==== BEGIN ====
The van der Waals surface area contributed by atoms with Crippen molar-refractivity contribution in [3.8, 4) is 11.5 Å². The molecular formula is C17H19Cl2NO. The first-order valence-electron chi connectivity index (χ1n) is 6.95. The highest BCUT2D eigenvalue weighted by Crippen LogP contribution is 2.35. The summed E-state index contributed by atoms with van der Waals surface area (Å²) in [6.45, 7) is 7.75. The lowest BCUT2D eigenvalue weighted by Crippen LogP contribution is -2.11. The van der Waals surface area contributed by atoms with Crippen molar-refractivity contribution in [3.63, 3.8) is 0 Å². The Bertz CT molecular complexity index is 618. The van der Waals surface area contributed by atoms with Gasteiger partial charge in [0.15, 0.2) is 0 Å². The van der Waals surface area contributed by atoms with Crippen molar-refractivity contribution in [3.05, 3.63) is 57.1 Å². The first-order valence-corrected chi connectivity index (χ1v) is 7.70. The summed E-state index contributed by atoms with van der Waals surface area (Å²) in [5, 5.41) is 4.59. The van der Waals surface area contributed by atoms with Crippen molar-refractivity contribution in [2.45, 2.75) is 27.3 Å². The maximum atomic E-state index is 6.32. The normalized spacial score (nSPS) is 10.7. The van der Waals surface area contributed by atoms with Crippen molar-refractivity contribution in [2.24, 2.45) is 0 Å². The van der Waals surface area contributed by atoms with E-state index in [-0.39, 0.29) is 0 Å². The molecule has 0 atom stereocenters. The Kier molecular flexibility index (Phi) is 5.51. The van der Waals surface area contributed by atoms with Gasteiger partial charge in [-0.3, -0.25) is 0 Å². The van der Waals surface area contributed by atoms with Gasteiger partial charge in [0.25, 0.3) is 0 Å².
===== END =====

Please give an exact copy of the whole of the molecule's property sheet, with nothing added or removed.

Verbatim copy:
The van der Waals surface area contributed by atoms with Crippen molar-refractivity contribution in [3.8, 4) is 11.5 Å². The molecular formula is C17H19Cl2NO. The first-order valence-electron chi connectivity index (χ1n) is 6.95. The highest BCUT2D eigenvalue weighted by Crippen LogP contribution is 2.35. The summed E-state index contributed by atoms with van der Waals surface area (Å²) in [6.45, 7) is 7.75. The lowest BCUT2D eigenvalue weighted by Crippen LogP contribution is -2.11. The van der Waals surface area contributed by atoms with Crippen molar-refractivity contribution in [3.63, 3.8) is 0 Å². The Bertz CT molecular complexity index is 618. The van der Waals surface area contributed by atoms with Gasteiger partial charge in [0.15, 0.2) is 0 Å². The van der Waals surface area contributed by atoms with Crippen molar-refractivity contribution in [3.05, 3.63) is 57.1 Å². The first-order valence-corrected chi connectivity index (χ1v) is 7.70. The summed E-state index contributed by atoms with van der Waals surface area (Å²) in [5, 5.41) is 4.59. The van der Waals surface area contributed by atoms with Crippen molar-refractivity contribution in [2.45, 2.75) is 27.3 Å². The maximum atomic E-state index is 6.32. The normalized spacial score (nSPS) is 10.7. The van der Waals surface area contributed by atoms with Crippen molar-refractivity contribution in [2.24, 2.45) is 0 Å². The van der Waals surface area contributed by atoms with E-state index in [-0.39, 0.29) is 0 Å². The molecule has 0 atom stereocenters. The Kier molecular flexibility index (Phi) is 5.51. The van der Waals surface area contributed by atoms with Gasteiger partial charge in [-0.3, -0.25) is 0 Å². The van der Waals surface area contributed by atoms with Gasteiger partial charge in [0.25, 0.3) is 0 Å².